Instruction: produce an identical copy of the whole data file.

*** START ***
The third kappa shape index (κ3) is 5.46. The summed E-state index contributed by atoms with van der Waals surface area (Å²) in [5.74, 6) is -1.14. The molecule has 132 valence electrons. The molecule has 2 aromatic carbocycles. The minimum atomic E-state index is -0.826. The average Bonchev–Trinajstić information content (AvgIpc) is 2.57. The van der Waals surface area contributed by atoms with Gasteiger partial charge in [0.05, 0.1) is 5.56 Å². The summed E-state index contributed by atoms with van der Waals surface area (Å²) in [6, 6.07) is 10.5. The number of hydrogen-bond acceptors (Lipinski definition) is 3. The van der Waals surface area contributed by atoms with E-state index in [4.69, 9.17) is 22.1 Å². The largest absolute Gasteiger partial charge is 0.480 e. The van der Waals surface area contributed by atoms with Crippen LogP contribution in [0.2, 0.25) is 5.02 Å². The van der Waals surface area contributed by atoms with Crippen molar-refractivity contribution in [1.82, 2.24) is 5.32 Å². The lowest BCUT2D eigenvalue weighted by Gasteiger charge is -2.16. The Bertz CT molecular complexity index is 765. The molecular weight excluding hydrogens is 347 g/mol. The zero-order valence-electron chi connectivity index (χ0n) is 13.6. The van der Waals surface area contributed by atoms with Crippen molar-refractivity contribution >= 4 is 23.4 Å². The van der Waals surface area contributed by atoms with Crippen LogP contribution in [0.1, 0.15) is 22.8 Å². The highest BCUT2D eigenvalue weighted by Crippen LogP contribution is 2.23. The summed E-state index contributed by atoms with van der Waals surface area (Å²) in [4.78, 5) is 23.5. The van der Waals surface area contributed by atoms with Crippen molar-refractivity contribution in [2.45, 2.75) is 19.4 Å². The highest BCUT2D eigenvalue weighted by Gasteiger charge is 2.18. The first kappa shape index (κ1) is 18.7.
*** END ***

The third kappa shape index (κ3) is 5.46. The summed E-state index contributed by atoms with van der Waals surface area (Å²) in [5.74, 6) is -1.14. The molecule has 132 valence electrons. The molecule has 2 aromatic carbocycles. The minimum atomic E-state index is -0.826. The average Bonchev–Trinajstić information content (AvgIpc) is 2.57. The van der Waals surface area contributed by atoms with Gasteiger partial charge in [0.05, 0.1) is 5.56 Å². The summed E-state index contributed by atoms with van der Waals surface area (Å²) in [6, 6.07) is 10.5. The number of hydrogen-bond acceptors (Lipinski definition) is 3. The van der Waals surface area contributed by atoms with E-state index in [4.69, 9.17) is 22.1 Å². The largest absolute Gasteiger partial charge is 0.480 e. The van der Waals surface area contributed by atoms with Crippen LogP contribution in [0.2, 0.25) is 5.02 Å². The van der Waals surface area contributed by atoms with Crippen molar-refractivity contribution in [1.82, 2.24) is 5.32 Å². The lowest BCUT2D eigenvalue weighted by Gasteiger charge is -2.16. The Bertz CT molecular complexity index is 765. The molecular weight excluding hydrogens is 347 g/mol. The zero-order valence-electron chi connectivity index (χ0n) is 13.6. The van der Waals surface area contributed by atoms with Crippen molar-refractivity contribution >= 4 is 23.4 Å². The van der Waals surface area contributed by atoms with Crippen LogP contribution in [0.1, 0.15) is 22.8 Å². The highest BCUT2D eigenvalue weighted by Crippen LogP contribution is 2.23. The summed E-state index contributed by atoms with van der Waals surface area (Å²) in [4.78, 5) is 23.5. The van der Waals surface area contributed by atoms with Crippen molar-refractivity contribution in [2.45, 2.75) is 19.4 Å². The highest BCUT2D eigenvalue weighted by Gasteiger charge is 2.18. The first kappa shape index (κ1) is 18.7.